Document Shredding Company Employee Eyed in ID Theft Ring

Fort Worth man is at center of multistate fraud investigation

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    NEWSLETTERS

    A Fort Worth man who worked for a document shredding company did not destroy bank records and instead shared them with thieves, according to court documents. (Published Friday, Mar 28, 2014)

    A Fort Worth man who worked for a document shredding company did not destroy bank records and instead shared them with thieves, according to court documents.

    The number of potential victims is in the thousands and the total loss may be in the millions of dollars, a law enforcement source told NBC DFW.

    Patrick Doucet, 43, of Fort Worth, drove a truck for Cintas Document Management, police said.The Ohio-based company promotes its off-site shredding business as safe and secure.

    Major businesses, including an insurance company, contracted with Cintas to destroy their customers' records.

    The police investigation is outlined in a search warrant for Doucet's North Fort Worth home. In a search of the house last week, police seized computers, cell phones and other items after investigators said they found a victim's check in Doucet's trash.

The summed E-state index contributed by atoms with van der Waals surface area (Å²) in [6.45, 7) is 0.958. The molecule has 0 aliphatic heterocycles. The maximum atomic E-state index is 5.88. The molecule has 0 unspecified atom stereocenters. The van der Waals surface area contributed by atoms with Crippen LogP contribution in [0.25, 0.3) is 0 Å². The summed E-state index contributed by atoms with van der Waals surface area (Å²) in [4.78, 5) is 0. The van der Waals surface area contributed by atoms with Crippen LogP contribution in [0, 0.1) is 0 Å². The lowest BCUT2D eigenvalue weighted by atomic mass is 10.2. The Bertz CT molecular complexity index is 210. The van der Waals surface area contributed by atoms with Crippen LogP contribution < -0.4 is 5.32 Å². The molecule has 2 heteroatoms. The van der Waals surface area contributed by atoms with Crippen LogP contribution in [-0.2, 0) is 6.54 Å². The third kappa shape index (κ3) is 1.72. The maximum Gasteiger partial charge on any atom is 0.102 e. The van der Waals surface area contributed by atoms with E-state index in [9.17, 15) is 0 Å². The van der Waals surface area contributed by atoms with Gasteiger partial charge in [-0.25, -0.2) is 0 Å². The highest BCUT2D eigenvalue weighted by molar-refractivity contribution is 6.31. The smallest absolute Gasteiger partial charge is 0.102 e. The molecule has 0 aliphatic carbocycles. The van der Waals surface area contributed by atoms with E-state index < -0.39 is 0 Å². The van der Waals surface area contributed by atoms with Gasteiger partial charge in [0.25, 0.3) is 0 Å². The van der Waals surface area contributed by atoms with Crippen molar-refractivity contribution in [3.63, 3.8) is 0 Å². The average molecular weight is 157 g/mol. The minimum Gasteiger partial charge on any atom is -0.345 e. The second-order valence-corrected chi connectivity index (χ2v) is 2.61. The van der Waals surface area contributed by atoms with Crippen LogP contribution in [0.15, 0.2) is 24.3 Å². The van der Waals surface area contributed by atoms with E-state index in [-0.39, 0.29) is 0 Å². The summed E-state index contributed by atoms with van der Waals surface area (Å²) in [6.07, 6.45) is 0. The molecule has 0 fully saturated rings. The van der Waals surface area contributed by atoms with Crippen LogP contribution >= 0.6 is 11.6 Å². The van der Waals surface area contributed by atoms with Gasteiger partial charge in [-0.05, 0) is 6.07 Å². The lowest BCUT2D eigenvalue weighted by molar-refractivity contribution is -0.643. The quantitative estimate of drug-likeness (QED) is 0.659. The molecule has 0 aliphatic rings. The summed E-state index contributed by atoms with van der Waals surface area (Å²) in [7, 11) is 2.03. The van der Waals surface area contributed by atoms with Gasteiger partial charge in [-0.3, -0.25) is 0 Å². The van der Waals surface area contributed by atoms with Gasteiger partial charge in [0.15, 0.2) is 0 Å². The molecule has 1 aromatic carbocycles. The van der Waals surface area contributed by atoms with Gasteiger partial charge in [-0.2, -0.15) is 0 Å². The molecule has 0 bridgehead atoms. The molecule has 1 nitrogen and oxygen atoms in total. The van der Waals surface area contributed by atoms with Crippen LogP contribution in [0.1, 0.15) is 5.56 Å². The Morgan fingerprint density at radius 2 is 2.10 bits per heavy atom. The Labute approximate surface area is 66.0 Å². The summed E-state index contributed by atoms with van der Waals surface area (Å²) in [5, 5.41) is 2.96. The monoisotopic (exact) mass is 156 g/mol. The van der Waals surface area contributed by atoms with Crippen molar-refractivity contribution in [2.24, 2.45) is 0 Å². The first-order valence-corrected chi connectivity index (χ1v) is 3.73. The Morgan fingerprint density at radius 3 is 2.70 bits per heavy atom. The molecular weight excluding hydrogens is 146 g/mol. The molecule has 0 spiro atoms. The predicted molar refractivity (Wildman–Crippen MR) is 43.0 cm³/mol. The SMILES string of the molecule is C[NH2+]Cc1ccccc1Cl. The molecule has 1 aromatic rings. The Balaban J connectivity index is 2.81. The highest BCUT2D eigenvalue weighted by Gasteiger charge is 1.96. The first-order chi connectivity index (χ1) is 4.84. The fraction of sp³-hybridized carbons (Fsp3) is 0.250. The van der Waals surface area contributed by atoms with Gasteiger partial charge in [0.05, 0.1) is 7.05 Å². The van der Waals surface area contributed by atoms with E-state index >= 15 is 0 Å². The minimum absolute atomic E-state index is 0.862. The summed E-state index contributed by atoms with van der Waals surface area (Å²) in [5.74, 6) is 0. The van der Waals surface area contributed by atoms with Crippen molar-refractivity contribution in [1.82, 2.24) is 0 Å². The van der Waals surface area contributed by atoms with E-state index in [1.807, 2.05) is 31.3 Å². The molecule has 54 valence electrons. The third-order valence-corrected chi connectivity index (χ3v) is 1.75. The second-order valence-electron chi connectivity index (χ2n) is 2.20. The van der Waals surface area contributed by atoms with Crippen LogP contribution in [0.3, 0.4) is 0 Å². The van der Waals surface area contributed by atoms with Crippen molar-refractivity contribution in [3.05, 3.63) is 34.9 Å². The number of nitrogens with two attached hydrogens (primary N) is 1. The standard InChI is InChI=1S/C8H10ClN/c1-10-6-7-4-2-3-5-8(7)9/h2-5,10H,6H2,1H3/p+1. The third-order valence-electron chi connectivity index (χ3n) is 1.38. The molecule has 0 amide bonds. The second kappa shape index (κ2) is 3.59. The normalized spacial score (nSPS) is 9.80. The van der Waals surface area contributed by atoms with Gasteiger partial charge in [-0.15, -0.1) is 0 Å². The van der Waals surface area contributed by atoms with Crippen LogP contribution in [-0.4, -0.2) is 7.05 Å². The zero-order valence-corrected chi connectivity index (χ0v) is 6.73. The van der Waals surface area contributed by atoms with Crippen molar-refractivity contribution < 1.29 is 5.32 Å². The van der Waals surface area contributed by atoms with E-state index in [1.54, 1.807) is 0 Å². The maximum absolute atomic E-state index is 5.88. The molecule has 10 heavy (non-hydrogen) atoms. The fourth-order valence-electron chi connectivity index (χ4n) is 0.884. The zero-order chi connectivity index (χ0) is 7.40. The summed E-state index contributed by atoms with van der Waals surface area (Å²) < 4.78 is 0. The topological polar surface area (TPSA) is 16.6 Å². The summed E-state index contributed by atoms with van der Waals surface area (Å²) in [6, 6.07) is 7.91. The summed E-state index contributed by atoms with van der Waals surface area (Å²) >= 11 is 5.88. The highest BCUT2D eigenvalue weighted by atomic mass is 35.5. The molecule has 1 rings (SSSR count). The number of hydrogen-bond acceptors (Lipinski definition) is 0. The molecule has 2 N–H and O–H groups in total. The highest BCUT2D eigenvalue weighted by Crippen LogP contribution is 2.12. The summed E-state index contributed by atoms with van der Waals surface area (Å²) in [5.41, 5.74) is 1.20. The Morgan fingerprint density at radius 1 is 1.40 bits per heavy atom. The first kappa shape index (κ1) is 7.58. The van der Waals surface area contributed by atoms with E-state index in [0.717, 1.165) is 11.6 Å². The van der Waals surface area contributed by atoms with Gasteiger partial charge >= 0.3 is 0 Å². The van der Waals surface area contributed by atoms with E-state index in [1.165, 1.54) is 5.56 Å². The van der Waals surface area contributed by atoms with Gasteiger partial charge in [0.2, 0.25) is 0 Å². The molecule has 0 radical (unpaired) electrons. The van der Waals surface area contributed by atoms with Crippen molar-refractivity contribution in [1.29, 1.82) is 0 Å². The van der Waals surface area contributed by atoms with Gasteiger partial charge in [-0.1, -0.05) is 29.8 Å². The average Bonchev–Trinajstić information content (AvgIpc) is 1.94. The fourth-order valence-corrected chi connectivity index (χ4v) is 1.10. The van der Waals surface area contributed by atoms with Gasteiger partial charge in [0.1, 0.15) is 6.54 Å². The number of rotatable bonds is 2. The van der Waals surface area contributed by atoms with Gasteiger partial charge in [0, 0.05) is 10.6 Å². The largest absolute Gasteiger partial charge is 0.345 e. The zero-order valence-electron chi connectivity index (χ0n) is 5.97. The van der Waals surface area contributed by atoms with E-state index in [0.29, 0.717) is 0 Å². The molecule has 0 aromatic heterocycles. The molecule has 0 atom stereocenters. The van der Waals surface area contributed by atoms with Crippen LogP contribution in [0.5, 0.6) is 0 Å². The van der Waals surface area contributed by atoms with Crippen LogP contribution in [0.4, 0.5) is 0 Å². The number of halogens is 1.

Doucet has not been arrested but the investigation is still very active, the source said.

    According to the search warrant, the investigation started in Henry County, Georgia, in January.

    Police there arrested Shanika Jackson, 37, of Atlanta, and charged her with writing fake checks in the name of a Bedford woman.

    Investigators said she implicated Doucet and told them he worked for a document shredding company.

    It is unclear how the two may know each other.

    Fort Worth detectives said they confirmed Doucet was a truck driver for Cintas and that the thefts involved Cintas' customers on his route.

    Court documents label this a multi-state theft ring.

    Police said a man near Seattle was robbed of his identity after he wrote a check to Allstate Insurance Company and mailed it to Dallas.

    Detectives said they found the man’s torn-up check in a search of the trash in front of Doucet’s house and the victim later confirmed someone had recently tried to write fraudulent checks on his account.

    Investigators also said they confirmed Allstate was one of the businesses on Doucet's route.

    In a statement, Allstate said, "We take our customer's privacy very serious and are looking into the report."

    Allstate is the only Cintas client mentioned in the search warrant and it is not clear what other businesses and their customers may have been victimized.

    Michelle Goret, Cintas’ director of corporate communications, did not respond to a phone message or emails late Friday.

    Mike Hansen, Cintas’ vice president and treasurer, also did not respond to an email seeking comment.

    Doucet did not answer his door Friday afternoon and could not be reached.